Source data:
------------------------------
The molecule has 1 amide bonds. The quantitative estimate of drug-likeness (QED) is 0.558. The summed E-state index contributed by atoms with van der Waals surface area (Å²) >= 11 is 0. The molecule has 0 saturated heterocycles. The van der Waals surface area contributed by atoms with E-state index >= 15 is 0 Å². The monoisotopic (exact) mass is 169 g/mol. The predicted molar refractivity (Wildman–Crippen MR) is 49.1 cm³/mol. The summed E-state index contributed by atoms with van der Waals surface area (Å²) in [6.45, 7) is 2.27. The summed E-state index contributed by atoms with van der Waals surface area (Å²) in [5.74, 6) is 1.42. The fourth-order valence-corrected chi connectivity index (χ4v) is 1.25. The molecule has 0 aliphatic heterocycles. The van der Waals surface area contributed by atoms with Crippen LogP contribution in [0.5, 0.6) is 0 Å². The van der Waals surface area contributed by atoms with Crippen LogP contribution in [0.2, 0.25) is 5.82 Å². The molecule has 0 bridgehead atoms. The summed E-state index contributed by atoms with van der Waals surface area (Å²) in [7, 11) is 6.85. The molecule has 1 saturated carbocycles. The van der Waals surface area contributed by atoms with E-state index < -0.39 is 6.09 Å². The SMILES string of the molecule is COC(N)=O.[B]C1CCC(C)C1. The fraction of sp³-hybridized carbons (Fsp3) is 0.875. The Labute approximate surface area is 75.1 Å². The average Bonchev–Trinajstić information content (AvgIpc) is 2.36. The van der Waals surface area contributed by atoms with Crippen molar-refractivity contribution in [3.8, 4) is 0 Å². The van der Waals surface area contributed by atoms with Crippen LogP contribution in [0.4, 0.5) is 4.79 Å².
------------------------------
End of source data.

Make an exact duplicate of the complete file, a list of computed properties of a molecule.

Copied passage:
The molecule has 1 amide bonds. The quantitative estimate of drug-likeness (QED) is 0.558. The summed E-state index contributed by atoms with van der Waals surface area (Å²) >= 11 is 0. The molecule has 0 saturated heterocycles. The van der Waals surface area contributed by atoms with E-state index >= 15 is 0 Å². The monoisotopic (exact) mass is 169 g/mol. The predicted molar refractivity (Wildman–Crippen MR) is 49.1 cm³/mol. The summed E-state index contributed by atoms with van der Waals surface area (Å²) in [6.45, 7) is 2.27. The summed E-state index contributed by atoms with van der Waals surface area (Å²) in [5.74, 6) is 1.42. The fourth-order valence-corrected chi connectivity index (χ4v) is 1.25. The molecule has 0 aliphatic heterocycles. The van der Waals surface area contributed by atoms with Crippen LogP contribution in [0.5, 0.6) is 0 Å². The van der Waals surface area contributed by atoms with Crippen LogP contribution in [0.2, 0.25) is 5.82 Å². The molecule has 0 bridgehead atoms. The summed E-state index contributed by atoms with van der Waals surface area (Å²) in [7, 11) is 6.85. The molecule has 1 saturated carbocycles. The van der Waals surface area contributed by atoms with E-state index < -0.39 is 6.09 Å². The SMILES string of the molecule is COC(N)=O.[B]C1CCC(C)C1. The fraction of sp³-hybridized carbons (Fsp3) is 0.875. The Labute approximate surface area is 75.1 Å². The average Bonchev–Trinajstić information content (AvgIpc) is 2.36. The van der Waals surface area contributed by atoms with Crippen molar-refractivity contribution in [3.8, 4) is 0 Å². The van der Waals surface area contributed by atoms with Crippen LogP contribution in [0.4, 0.5) is 4.79 Å².